Santa Fe’s local favorite for fried dough has stepped in to fill a new sweet bread niche: baking.

Because Whoo doesn’t love a good pastry?

On Aug. 1, the owners of Whoo’s Donuts decided to expand their doughnut shop to a full bakery, adding a variety of pastries to their seemingly endless doughnut repertoire. Just two weeks after the decision, the shop racked a shelf full of baked goods and made its first pastry delivery, sending more than 3,000 fruity empanadas, flavored breads and gourmet granola bars to wholesale locations around the state.

In just more than a month, Whoo’s owners and employees have had to adjust to the chaos of adding a new production line, new equipment and staff members — all while sorting out quirks of an entirely different workflow. But the long shifts and backstage mayhem, they say, have been worth it.

“I’ve always enjoyed nurturing the business and watching it grow,” said Jeff Keenan, co-owner of Whoo’s and ChocolateSmith next door, adding that when Santa Fe bakery American Pie closed down, it was the perfect chance to expand. “You only get so many opportunities. … When an opportunity presents itself, you take it.”

But Keenan, who owns Whoo’s with his wife, Kari, said he knew they’d have to act quickly. They made their decision to act on the same day the other bakery announced it was closing.

“There was a void that needed to be filled,” Keenan said. “If we didn’t do it [start a bakery], someone else would.”

Whoo’s now produces an estimated 25,000 doughnuts and about 3,000 pastries each week. When the business opened in 2011, it took five years to reach its first 1 million doughnut sales, said Keenan, but now Whoo’s easily surpasses that number every year. After the first month as a full bakery, Keenan said Whoo’s is on track to produce about 100,000 pastries in the first year.

Progress, he says, is all about trial and error.

“We’ve screwed up in every possible way — but once,” he said, adding that mastering a freezing process, as well as balancing quick deadlines with no waste, has been a process. But these obstacles, Keenan says, are not only inevitable — they’re helpful. “You learn, you adjust, and you don’t do it again.”

On display at Whoo’s are dozens of doughnuts, ranging in flavor from creamy almond with cherry glaze, to decadent dark chocolate, maple bacon and the shop’s bestseller: blue corn blueberry lavender.

Next to the doughnut case is a recently added shelf, stacked with individually wrapped pumpkin bread, banana loafs, fruity empanadas — including green chile apple — cream cheese brownies and chunky peach bars.

Every item produced, Keenan said, is made from scratch with top-notch ingredients.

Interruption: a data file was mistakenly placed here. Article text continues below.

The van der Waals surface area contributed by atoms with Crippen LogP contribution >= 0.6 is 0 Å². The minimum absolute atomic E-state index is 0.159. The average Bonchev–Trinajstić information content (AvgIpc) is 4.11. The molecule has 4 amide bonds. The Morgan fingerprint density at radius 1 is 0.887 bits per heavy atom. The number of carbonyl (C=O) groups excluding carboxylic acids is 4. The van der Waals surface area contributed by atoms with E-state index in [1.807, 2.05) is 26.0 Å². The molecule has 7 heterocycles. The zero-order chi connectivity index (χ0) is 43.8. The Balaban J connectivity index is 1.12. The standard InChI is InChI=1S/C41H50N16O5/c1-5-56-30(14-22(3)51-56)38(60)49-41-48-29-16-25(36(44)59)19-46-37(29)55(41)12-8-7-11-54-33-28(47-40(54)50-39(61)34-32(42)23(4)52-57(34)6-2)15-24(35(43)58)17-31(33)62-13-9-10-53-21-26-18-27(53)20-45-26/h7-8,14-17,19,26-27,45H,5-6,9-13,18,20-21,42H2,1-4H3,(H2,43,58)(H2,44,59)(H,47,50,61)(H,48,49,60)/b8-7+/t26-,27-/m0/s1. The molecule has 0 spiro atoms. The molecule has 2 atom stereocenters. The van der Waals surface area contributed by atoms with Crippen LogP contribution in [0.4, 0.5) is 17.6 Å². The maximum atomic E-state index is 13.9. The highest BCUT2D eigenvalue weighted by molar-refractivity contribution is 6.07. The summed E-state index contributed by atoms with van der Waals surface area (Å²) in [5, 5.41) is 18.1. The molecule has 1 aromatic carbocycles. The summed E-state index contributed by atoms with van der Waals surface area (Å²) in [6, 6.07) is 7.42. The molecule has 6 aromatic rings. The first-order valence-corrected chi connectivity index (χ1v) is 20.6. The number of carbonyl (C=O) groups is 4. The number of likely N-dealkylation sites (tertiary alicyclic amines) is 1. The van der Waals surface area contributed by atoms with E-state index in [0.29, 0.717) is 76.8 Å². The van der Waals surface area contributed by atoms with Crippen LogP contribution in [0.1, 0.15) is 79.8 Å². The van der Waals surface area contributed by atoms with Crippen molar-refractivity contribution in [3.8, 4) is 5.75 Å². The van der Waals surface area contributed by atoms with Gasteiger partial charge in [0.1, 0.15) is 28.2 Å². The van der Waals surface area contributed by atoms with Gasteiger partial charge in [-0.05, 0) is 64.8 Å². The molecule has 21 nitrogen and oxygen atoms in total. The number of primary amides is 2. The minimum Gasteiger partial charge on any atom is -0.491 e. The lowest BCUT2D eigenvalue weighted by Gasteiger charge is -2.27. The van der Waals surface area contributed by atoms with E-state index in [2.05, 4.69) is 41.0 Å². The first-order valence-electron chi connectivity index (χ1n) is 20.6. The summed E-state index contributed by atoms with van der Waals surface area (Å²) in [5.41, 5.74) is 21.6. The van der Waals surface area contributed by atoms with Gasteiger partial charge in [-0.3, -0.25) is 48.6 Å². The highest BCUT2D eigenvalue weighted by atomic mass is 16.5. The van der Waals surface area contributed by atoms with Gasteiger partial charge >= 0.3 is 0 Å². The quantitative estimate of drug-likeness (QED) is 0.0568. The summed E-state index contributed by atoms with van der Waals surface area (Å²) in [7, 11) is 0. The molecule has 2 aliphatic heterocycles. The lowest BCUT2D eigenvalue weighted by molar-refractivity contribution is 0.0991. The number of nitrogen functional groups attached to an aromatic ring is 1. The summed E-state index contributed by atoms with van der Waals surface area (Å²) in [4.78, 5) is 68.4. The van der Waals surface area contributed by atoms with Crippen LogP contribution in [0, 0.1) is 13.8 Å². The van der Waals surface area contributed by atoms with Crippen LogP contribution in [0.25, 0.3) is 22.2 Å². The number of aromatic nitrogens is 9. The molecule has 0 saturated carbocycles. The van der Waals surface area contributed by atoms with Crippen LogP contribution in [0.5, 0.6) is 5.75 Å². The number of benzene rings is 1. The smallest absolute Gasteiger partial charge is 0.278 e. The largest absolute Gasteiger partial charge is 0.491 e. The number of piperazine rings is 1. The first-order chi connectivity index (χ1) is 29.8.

“Most doughnuts across America are bag mix,” he said, adding that jams or pie fillings often are made with corn syrup and preservatives.

With the bakery expansion, Whoo’s — which relies on an estimated 70 percent wholesale and 30 percent retail sales — added 25 wholesale accounts to its system, all within the first two weeks, Keenan said. Whoo’s has around 50 wholesale customers, ranging from the Santa Fe Farmers Market to coffee shops in Albuquerque and grocery co-ops in Madrid and Taos. On Wednesday, Whoo’s will launch with Uber Eats.

“The bakery could be equally as big [as the doughnuts] because it reaches a different part of the market,” Keenan said. As time goes on, he said he expects to add more baked products to the menu.

Yet, he said Whoo’s is evolving in other ways, beyond fried dough and bakery items.

In seven years, Whoo’s has transformed from a three-person staff to a group of 19, four of whom were added specifically for the baked goods side of the business. They’ve supplied doughnuts to 30 Whole Foods stores across five states for about two years — “our biggest success but also our biggest challenge,” Keenan said — and over the years added gourmet caffeine fixes, including a draft nitro cold brew in July.

“We’ve upped our coffee game big time,” said Keenan, adding that the nitro coffee — “like drinking a Guinness” beer — was an “instant success.”

With the recent expansion, Keenan said the shop has added another shift, to accommodate for everything that needs to be done in their cozy space on Cerrillos Road. Whoo’s now operates on a 24-hour schedule, with overnight, delivery, prep and baking shifts.

“I definitely work a lot more now. … We are just getting past that learning curve,” said Efren Huerta III, 24, an employee since spring.

“I came in at 5 a.m. that first day [opening the full bakery], knowing it would be a long one,” Keenan said. He said he was in “such a blur” by the end of his shift that he can’t remember exactly what time he left, but he knows it was sometime after 9 p.m. the next day.

For the entire first week, he said, he was coming into work at 6 a.m. or earlier, and leaving around 8 p.m. or later. Afterward, he would head to a grocery or department store for anything the shop might need the following morning. Repeat.

“Most entrepreneurs will work 100 hours a week to avoid a 40-hour workweek,” he laughed, adding that he enjoys the creative freedom and independence of owning a business with his wife. Sometimes, work means selling doughnuts at the concession stand for his kids’ soccer teams — an overlap Keenan said he can’t help but enjoy. “My problem is I only see the upside to these new adventures.”

To Keenan, the reward is worth the effort.

“It’s much more work than most people think. It’s real work,” he said. “But it’s gratifying.”

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